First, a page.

Gaddafi loyalists launch offensive on key oil town as counter-insurgency grows

Four killed in Bani Walid after government troops arrest supporter of former dictator

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The Independent Online

Fighting in the Libyan town of Bani Walid left at least four dead last night as diehard Gaddafi supporters tried to capture the former loyalist stronghold and raised the old green Libyan flag above the town's northern gate.

Mahmoud al-Warfali, a revolutionary brigade spokesman in Bani Walid, said that as many as 150 pro-Gaddafi fighters were battling forces loyal to the National Transitional Council in the formerly pro-regime redoubt, 110 miles south of the capital, Tripoli.

"There are around 100 and 150 men armed with heavy weapons who are attacking. We have asked for the army to intervene, but the defence ministry and NTC have let us down," he said. "There are at least four martyrs from the thuwar (anti-Gaddafi revolutionaries) and 20 are injured."

He added: "We're out of the frying pan into the fire. We've been warning about this for the past two months."

The loyalist fighters shouted the pro-Gaddafi slogan, "Allah, Muammar, Libya, only!" as they attacked.

The clashes were apparently sparked when NTC fighters arrested an alleged Gaddafi loyalist in the town, prompting other supporters to take up arms.

The fighting began early yesterday and was initially concentrated near the NTC fighters' base, but later spread to other parts of the town. Reinforcements have been dispatched from Tripoli to help quell the violence.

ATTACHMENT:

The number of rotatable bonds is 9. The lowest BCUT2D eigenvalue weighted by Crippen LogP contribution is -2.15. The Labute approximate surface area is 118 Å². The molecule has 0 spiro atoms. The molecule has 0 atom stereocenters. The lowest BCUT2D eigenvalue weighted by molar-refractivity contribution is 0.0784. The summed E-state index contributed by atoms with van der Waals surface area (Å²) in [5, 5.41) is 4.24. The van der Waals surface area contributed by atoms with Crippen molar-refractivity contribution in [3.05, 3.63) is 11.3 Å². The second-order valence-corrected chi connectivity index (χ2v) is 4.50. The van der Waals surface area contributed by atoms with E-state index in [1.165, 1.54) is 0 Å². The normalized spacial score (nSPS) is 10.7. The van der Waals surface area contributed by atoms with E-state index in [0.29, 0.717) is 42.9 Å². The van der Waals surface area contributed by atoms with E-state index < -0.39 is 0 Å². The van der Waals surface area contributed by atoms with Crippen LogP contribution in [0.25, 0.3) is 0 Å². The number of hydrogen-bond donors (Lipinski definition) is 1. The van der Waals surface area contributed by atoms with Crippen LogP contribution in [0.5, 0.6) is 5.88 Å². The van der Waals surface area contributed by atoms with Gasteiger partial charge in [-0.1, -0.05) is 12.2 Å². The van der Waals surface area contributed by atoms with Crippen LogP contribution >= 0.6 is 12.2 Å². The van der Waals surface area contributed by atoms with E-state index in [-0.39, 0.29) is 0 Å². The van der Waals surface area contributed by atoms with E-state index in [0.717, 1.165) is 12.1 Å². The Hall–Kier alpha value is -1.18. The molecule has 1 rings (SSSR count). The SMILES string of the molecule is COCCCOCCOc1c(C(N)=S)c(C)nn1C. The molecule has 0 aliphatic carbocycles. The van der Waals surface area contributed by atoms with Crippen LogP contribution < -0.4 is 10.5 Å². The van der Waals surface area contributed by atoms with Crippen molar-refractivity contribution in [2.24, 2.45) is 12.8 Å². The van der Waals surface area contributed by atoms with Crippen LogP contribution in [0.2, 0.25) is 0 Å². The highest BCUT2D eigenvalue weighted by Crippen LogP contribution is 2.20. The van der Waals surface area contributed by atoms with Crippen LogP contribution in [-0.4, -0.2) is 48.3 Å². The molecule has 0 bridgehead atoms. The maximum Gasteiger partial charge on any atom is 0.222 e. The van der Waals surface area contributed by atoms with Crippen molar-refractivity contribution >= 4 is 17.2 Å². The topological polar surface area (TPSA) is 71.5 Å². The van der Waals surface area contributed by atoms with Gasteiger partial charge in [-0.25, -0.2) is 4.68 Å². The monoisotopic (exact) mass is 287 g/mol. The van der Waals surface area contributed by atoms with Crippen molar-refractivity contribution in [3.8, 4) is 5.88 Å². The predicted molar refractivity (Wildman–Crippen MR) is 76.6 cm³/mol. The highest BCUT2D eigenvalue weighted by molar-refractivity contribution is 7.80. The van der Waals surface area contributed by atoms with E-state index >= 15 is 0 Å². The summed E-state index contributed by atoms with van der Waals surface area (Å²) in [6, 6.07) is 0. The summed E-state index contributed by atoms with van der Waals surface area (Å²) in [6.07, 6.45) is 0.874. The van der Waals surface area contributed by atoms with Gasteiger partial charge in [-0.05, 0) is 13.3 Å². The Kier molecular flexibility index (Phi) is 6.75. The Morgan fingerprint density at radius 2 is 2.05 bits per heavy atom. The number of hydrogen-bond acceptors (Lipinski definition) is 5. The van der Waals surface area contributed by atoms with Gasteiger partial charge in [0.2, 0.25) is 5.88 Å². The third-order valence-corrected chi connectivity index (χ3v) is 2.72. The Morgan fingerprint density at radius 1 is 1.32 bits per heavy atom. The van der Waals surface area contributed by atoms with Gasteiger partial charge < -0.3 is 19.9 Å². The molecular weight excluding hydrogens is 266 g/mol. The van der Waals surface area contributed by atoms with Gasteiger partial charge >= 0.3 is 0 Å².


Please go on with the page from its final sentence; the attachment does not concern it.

"Two hours ago orders were given for the army to go and they are on the way. The fighting is between some Gaddafi supporters and thuwar," Fathi Baja, a senior NTC member, told AFP.

The attack on Bani Walid is the first major assault launched by Gaddafi loyalists since the "liberation" of the country last October.

Bani Walid has long been a thorn in the side of Libya's new leaders. The town, which is home to the powerful Warfalla tribe, held out after the "liberation" of Tripoli in August. NTC fighters fought for months until it was eventually captured in October.

In November, 15 NTC fighters were killed in an ambush just outside the town by Gaddafi loyalists. The clashes come as Libya's new leaders struggle to stabilise the country and disarm the militias that sprung up during last year's civil war.

Rival militias have clashed on numerous occasions in recent months. In early January, two fighters were killed after a gun battle between rival groups broke out on one of the Tripoli's busiest streets.

Many complain that militias are reluctant to disband and are dragging their feet on surrendering weapons.

The tribal tensions stirred during the conflict have also left many groups in the country feeling disenfranchised. Residents of Bani Walid have complained that they have received little assistance in rebuilding their town after it was damaged in fighting between pro-Gaddafi fighters and the NTC's forces.

Libya's new leader, Mustafa Abdel Jalil, has warned that the clashes risked putting the country on the brink of another civil war. "We are now between two bitter options," he said in Benghazi.

The NTC has started to integrate the tens of thousands who fought in the rebel army into the new security forces or offer them vocational training through the Labour Ministry.

But Mr Abdel Jalil conceded progress had been too slow. "The fighters have not handed over their weapons despite the chances they've been given to do so through local councils," he said. "The response has been weak so far, people are still holding on to their weapons."